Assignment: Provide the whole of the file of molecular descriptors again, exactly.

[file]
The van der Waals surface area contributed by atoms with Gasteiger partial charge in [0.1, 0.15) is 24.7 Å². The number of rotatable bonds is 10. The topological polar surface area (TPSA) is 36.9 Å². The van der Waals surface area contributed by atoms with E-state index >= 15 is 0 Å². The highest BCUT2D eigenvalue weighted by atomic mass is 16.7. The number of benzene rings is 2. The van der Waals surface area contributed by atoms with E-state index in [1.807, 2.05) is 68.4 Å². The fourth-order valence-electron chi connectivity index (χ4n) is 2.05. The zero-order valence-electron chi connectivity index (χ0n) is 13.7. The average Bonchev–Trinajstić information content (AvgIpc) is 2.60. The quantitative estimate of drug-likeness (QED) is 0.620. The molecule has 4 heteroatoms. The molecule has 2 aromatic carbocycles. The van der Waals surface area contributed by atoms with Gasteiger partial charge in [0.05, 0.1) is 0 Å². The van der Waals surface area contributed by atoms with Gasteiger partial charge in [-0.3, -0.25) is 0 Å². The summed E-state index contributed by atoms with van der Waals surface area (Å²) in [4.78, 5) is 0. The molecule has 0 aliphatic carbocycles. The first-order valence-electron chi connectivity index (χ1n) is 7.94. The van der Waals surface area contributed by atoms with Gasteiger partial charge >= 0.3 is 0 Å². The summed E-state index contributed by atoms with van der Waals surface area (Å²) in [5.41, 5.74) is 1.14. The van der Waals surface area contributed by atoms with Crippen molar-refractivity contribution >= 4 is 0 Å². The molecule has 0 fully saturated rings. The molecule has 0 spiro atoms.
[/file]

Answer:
The van der Waals surface area contributed by atoms with Gasteiger partial charge in [0.1, 0.15) is 24.7 Å². The number of rotatable bonds is 10. The topological polar surface area (TPSA) is 36.9 Å². The van der Waals surface area contributed by atoms with E-state index >= 15 is 0 Å². The highest BCUT2D eigenvalue weighted by atomic mass is 16.7. The number of benzene rings is 2. The van der Waals surface area contributed by atoms with E-state index in [1.807, 2.05) is 68.4 Å². The fourth-order valence-electron chi connectivity index (χ4n) is 2.05. The zero-order valence-electron chi connectivity index (χ0n) is 13.7. The average Bonchev–Trinajstić information content (AvgIpc) is 2.60. The quantitative estimate of drug-likeness (QED) is 0.620. The molecule has 4 heteroatoms. The molecule has 2 aromatic carbocycles. The van der Waals surface area contributed by atoms with Gasteiger partial charge in [0.05, 0.1) is 0 Å². The van der Waals surface area contributed by atoms with Gasteiger partial charge in [-0.3, -0.25) is 0 Å². The summed E-state index contributed by atoms with van der Waals surface area (Å²) in [4.78, 5) is 0. The molecule has 0 aliphatic carbocycles. The first-order valence-electron chi connectivity index (χ1n) is 7.94. The van der Waals surface area contributed by atoms with Gasteiger partial charge >= 0.3 is 0 Å². The summed E-state index contributed by atoms with van der Waals surface area (Å²) in [5.41, 5.74) is 1.14. The van der Waals surface area contributed by atoms with Crippen molar-refractivity contribution >= 4 is 0 Å². The molecule has 0 fully saturated rings. The molecule has 0 spiro atoms.